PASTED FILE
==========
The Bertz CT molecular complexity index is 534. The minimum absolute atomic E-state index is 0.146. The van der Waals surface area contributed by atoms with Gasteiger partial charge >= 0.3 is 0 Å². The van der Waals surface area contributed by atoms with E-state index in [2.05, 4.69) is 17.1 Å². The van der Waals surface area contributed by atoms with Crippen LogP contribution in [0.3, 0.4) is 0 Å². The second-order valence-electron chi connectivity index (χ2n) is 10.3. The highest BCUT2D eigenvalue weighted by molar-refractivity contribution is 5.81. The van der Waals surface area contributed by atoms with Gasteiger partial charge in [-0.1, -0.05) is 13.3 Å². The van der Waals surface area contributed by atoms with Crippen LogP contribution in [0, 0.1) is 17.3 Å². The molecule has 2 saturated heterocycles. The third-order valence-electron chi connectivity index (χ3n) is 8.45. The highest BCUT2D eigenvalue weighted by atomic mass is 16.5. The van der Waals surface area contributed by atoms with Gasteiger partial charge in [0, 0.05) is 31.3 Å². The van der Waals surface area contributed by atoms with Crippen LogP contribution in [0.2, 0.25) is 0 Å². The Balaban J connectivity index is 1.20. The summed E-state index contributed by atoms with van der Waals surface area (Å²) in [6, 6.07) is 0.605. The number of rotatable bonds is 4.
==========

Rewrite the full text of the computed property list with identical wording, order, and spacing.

The Bertz CT molecular complexity index is 534. The minimum absolute atomic E-state index is 0.146. The van der Waals surface area contributed by atoms with Gasteiger partial charge >= 0.3 is 0 Å². The van der Waals surface area contributed by atoms with E-state index in [2.05, 4.69) is 17.1 Å². The van der Waals surface area contributed by atoms with Crippen LogP contribution in [0.3, 0.4) is 0 Å². The second-order valence-electron chi connectivity index (χ2n) is 10.3. The highest BCUT2D eigenvalue weighted by molar-refractivity contribution is 5.81. The van der Waals surface area contributed by atoms with Gasteiger partial charge in [-0.1, -0.05) is 13.3 Å². The van der Waals surface area contributed by atoms with Crippen LogP contribution in [0, 0.1) is 17.3 Å². The molecule has 2 saturated heterocycles. The third-order valence-electron chi connectivity index (χ3n) is 8.45. The highest BCUT2D eigenvalue weighted by atomic mass is 16.5. The van der Waals surface area contributed by atoms with Gasteiger partial charge in [0, 0.05) is 31.3 Å². The van der Waals surface area contributed by atoms with Crippen LogP contribution in [0.2, 0.25) is 0 Å². The Balaban J connectivity index is 1.20. The summed E-state index contributed by atoms with van der Waals surface area (Å²) in [6, 6.07) is 0.605. The number of rotatable bonds is 4.